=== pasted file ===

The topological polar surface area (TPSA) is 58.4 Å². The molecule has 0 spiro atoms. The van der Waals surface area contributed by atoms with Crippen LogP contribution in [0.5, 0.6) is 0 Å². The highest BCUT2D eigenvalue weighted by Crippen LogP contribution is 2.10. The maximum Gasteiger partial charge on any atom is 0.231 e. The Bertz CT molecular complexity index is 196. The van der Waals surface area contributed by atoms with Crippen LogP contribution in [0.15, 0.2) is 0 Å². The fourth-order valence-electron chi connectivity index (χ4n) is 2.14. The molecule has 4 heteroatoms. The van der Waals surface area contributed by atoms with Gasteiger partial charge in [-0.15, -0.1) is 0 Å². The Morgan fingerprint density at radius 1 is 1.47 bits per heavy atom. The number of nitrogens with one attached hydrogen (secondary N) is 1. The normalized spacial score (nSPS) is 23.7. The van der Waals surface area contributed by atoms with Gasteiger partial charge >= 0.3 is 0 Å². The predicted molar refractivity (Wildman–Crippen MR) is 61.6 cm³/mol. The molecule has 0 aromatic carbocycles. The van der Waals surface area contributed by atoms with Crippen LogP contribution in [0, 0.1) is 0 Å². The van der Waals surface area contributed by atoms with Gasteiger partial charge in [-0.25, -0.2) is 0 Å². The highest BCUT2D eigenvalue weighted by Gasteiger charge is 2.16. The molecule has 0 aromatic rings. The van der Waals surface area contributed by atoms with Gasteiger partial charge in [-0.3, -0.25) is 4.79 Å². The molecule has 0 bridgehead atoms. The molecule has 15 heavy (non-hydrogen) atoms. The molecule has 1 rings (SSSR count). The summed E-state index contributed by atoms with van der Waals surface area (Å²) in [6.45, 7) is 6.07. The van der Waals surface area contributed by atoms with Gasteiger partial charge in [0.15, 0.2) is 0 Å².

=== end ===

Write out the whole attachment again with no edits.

The topological polar surface area (TPSA) is 58.4 Å². The molecule has 0 spiro atoms. The van der Waals surface area contributed by atoms with Crippen LogP contribution in [0.5, 0.6) is 0 Å². The highest BCUT2D eigenvalue weighted by Crippen LogP contribution is 2.10. The maximum Gasteiger partial charge on any atom is 0.231 e. The Bertz CT molecular complexity index is 196. The van der Waals surface area contributed by atoms with Crippen LogP contribution in [0.15, 0.2) is 0 Å². The fourth-order valence-electron chi connectivity index (χ4n) is 2.14. The molecule has 4 heteroatoms. The van der Waals surface area contributed by atoms with Gasteiger partial charge in [-0.15, -0.1) is 0 Å². The Morgan fingerprint density at radius 1 is 1.47 bits per heavy atom. The number of nitrogens with one attached hydrogen (secondary N) is 1. The normalized spacial score (nSPS) is 23.7. The van der Waals surface area contributed by atoms with Gasteiger partial charge >= 0.3 is 0 Å². The predicted molar refractivity (Wildman–Crippen MR) is 61.6 cm³/mol. The molecule has 0 aromatic carbocycles. The van der Waals surface area contributed by atoms with Crippen LogP contribution in [0, 0.1) is 0 Å². The van der Waals surface area contributed by atoms with Gasteiger partial charge in [-0.25, -0.2) is 0 Å². The highest BCUT2D eigenvalue weighted by Gasteiger charge is 2.16. The molecule has 0 aromatic rings. The van der Waals surface area contributed by atoms with Gasteiger partial charge in [-0.3, -0.25) is 4.79 Å². The molecule has 0 bridgehead atoms. The molecule has 15 heavy (non-hydrogen) atoms. The molecule has 1 rings (SSSR count). The summed E-state index contributed by atoms with van der Waals surface area (Å²) in [6.45, 7) is 6.07. The van der Waals surface area contributed by atoms with Gasteiger partial charge in [0.15, 0.2) is 0 Å².